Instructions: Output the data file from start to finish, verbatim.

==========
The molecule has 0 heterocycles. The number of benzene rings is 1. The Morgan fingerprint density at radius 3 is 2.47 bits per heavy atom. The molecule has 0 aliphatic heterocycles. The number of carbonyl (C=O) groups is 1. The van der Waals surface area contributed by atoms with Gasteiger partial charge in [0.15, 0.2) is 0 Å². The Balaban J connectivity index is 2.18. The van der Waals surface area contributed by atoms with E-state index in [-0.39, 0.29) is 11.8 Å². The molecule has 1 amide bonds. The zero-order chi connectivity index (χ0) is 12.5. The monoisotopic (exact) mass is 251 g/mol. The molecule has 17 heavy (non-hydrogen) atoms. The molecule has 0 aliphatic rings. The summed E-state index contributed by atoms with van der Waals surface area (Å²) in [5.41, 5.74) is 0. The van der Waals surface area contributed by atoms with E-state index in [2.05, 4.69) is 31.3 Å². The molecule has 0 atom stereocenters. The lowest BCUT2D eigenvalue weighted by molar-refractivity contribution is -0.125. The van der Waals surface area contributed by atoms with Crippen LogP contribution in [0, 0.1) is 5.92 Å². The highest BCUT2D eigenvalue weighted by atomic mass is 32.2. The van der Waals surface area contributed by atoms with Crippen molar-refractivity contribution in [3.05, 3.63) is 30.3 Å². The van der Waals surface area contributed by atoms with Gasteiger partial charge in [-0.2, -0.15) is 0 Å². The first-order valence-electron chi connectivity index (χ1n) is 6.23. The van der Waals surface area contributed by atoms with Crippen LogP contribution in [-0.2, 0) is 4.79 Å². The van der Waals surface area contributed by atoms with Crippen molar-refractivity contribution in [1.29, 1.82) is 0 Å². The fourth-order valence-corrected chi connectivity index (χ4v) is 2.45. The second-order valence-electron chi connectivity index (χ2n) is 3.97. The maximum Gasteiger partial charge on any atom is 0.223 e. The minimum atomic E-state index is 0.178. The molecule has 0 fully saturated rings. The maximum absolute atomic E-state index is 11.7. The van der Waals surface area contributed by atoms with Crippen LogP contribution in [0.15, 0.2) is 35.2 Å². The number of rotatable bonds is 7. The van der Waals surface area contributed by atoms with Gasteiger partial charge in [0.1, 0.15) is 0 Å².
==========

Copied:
The molecule has 0 heterocycles. The number of benzene rings is 1. The Morgan fingerprint density at radius 3 is 2.47 bits per heavy atom. The molecule has 0 aliphatic heterocycles. The number of carbonyl (C=O) groups is 1. The van der Waals surface area contributed by atoms with Gasteiger partial charge in [0.15, 0.2) is 0 Å². The Balaban J connectivity index is 2.18. The van der Waals surface area contributed by atoms with E-state index in [-0.39, 0.29) is 11.8 Å². The molecule has 1 amide bonds. The zero-order chi connectivity index (χ0) is 12.5. The monoisotopic (exact) mass is 251 g/mol. The molecule has 17 heavy (non-hydrogen) atoms. The molecule has 0 aliphatic rings. The summed E-state index contributed by atoms with van der Waals surface area (Å²) in [5.41, 5.74) is 0. The van der Waals surface area contributed by atoms with E-state index in [2.05, 4.69) is 31.3 Å². The molecule has 0 atom stereocenters. The lowest BCUT2D eigenvalue weighted by molar-refractivity contribution is -0.125. The van der Waals surface area contributed by atoms with Crippen LogP contribution in [0, 0.1) is 5.92 Å². The highest BCUT2D eigenvalue weighted by atomic mass is 32.2. The van der Waals surface area contributed by atoms with Crippen molar-refractivity contribution in [3.05, 3.63) is 30.3 Å². The van der Waals surface area contributed by atoms with Gasteiger partial charge in [-0.2, -0.15) is 0 Å². The first-order valence-electron chi connectivity index (χ1n) is 6.23. The van der Waals surface area contributed by atoms with Crippen LogP contribution in [-0.2, 0) is 4.79 Å². The van der Waals surface area contributed by atoms with Crippen molar-refractivity contribution in [1.29, 1.82) is 0 Å². The fourth-order valence-corrected chi connectivity index (χ4v) is 2.45. The second-order valence-electron chi connectivity index (χ2n) is 3.97. The maximum Gasteiger partial charge on any atom is 0.223 e. The minimum atomic E-state index is 0.178. The molecule has 0 fully saturated rings. The maximum absolute atomic E-state index is 11.7. The van der Waals surface area contributed by atoms with Crippen LogP contribution in [0.15, 0.2) is 35.2 Å². The number of rotatable bonds is 7. The van der Waals surface area contributed by atoms with Gasteiger partial charge in [0.1, 0.15) is 0 Å².